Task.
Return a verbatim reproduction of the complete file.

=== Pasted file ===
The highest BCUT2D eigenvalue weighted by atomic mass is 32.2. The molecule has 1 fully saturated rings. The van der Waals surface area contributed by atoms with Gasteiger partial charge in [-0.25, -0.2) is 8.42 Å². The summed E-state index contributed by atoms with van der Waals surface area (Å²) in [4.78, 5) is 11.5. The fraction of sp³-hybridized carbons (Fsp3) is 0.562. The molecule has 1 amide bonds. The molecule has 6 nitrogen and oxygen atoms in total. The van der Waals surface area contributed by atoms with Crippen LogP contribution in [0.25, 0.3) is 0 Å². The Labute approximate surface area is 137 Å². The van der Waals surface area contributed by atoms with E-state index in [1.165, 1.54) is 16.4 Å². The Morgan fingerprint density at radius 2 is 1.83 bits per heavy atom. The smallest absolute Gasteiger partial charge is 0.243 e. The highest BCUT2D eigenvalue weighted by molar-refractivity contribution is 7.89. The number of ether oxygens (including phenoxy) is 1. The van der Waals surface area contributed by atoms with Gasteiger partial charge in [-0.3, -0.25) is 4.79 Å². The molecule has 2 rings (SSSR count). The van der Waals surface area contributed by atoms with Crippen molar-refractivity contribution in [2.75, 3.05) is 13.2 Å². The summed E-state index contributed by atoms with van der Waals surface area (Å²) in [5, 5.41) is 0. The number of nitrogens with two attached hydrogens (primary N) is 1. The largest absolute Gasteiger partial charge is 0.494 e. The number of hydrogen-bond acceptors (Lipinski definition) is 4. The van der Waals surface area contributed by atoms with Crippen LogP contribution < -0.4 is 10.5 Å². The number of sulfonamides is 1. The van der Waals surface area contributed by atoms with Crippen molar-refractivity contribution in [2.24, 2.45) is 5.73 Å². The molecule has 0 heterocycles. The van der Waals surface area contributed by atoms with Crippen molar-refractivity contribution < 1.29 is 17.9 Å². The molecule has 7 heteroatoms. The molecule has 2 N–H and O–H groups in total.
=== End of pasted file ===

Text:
The highest BCUT2D eigenvalue weighted by atomic mass is 32.2. The molecule has 1 fully saturated rings. The van der Waals surface area contributed by atoms with Gasteiger partial charge in [-0.25, -0.2) is 8.42 Å². The summed E-state index contributed by atoms with van der Waals surface area (Å²) in [4.78, 5) is 11.5. The fraction of sp³-hybridized carbons (Fsp3) is 0.562. The molecule has 1 amide bonds. The molecule has 6 nitrogen and oxygen atoms in total. The van der Waals surface area contributed by atoms with Crippen LogP contribution in [0.25, 0.3) is 0 Å². The Labute approximate surface area is 137 Å². The van der Waals surface area contributed by atoms with E-state index in [1.165, 1.54) is 16.4 Å². The Morgan fingerprint density at radius 2 is 1.83 bits per heavy atom. The smallest absolute Gasteiger partial charge is 0.243 e. The highest BCUT2D eigenvalue weighted by molar-refractivity contribution is 7.89. The number of ether oxygens (including phenoxy) is 1. The van der Waals surface area contributed by atoms with Gasteiger partial charge in [-0.3, -0.25) is 4.79 Å². The molecule has 2 rings (SSSR count). The van der Waals surface area contributed by atoms with Crippen molar-refractivity contribution in [2.75, 3.05) is 13.2 Å². The summed E-state index contributed by atoms with van der Waals surface area (Å²) in [5, 5.41) is 0. The number of nitrogens with two attached hydrogens (primary N) is 1. The largest absolute Gasteiger partial charge is 0.494 e. The number of hydrogen-bond acceptors (Lipinski definition) is 4. The van der Waals surface area contributed by atoms with Crippen LogP contribution < -0.4 is 10.5 Å². The number of sulfonamides is 1. The van der Waals surface area contributed by atoms with Crippen molar-refractivity contribution in [2.24, 2.45) is 5.73 Å². The molecule has 0 heterocycles. The van der Waals surface area contributed by atoms with Crippen molar-refractivity contribution < 1.29 is 17.9 Å². The molecule has 7 heteroatoms. The molecule has 2 N–H and O–H groups in total.